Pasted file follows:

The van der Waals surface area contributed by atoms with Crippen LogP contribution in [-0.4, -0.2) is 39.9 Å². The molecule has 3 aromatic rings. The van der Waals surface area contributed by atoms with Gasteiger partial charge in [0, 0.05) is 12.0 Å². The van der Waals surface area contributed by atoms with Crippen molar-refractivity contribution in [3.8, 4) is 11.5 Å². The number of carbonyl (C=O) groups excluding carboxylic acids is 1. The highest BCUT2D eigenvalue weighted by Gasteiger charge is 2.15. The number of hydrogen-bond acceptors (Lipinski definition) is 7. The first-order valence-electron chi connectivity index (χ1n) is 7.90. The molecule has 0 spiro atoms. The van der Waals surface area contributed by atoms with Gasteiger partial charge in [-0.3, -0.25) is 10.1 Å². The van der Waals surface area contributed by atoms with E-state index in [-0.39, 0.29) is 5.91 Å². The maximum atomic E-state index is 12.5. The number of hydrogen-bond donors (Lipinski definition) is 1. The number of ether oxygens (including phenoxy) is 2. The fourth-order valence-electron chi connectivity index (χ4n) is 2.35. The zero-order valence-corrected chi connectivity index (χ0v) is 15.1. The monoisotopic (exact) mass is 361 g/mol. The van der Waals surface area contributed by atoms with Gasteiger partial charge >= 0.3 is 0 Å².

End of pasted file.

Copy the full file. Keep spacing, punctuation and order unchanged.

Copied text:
The van der Waals surface area contributed by atoms with Crippen LogP contribution in [-0.4, -0.2) is 39.9 Å². The molecule has 3 aromatic rings. The van der Waals surface area contributed by atoms with Gasteiger partial charge in [0, 0.05) is 12.0 Å². The van der Waals surface area contributed by atoms with Crippen molar-refractivity contribution in [3.8, 4) is 11.5 Å². The number of carbonyl (C=O) groups excluding carboxylic acids is 1. The highest BCUT2D eigenvalue weighted by Gasteiger charge is 2.15. The number of hydrogen-bond acceptors (Lipinski definition) is 7. The first-order valence-electron chi connectivity index (χ1n) is 7.90. The molecule has 0 spiro atoms. The van der Waals surface area contributed by atoms with Gasteiger partial charge in [-0.3, -0.25) is 10.1 Å². The van der Waals surface area contributed by atoms with E-state index in [-0.39, 0.29) is 5.91 Å². The maximum atomic E-state index is 12.5. The number of hydrogen-bond donors (Lipinski definition) is 1. The number of ether oxygens (including phenoxy) is 2. The fourth-order valence-electron chi connectivity index (χ4n) is 2.35. The zero-order valence-corrected chi connectivity index (χ0v) is 15.1. The monoisotopic (exact) mass is 361 g/mol. The van der Waals surface area contributed by atoms with Gasteiger partial charge >= 0.3 is 0 Å².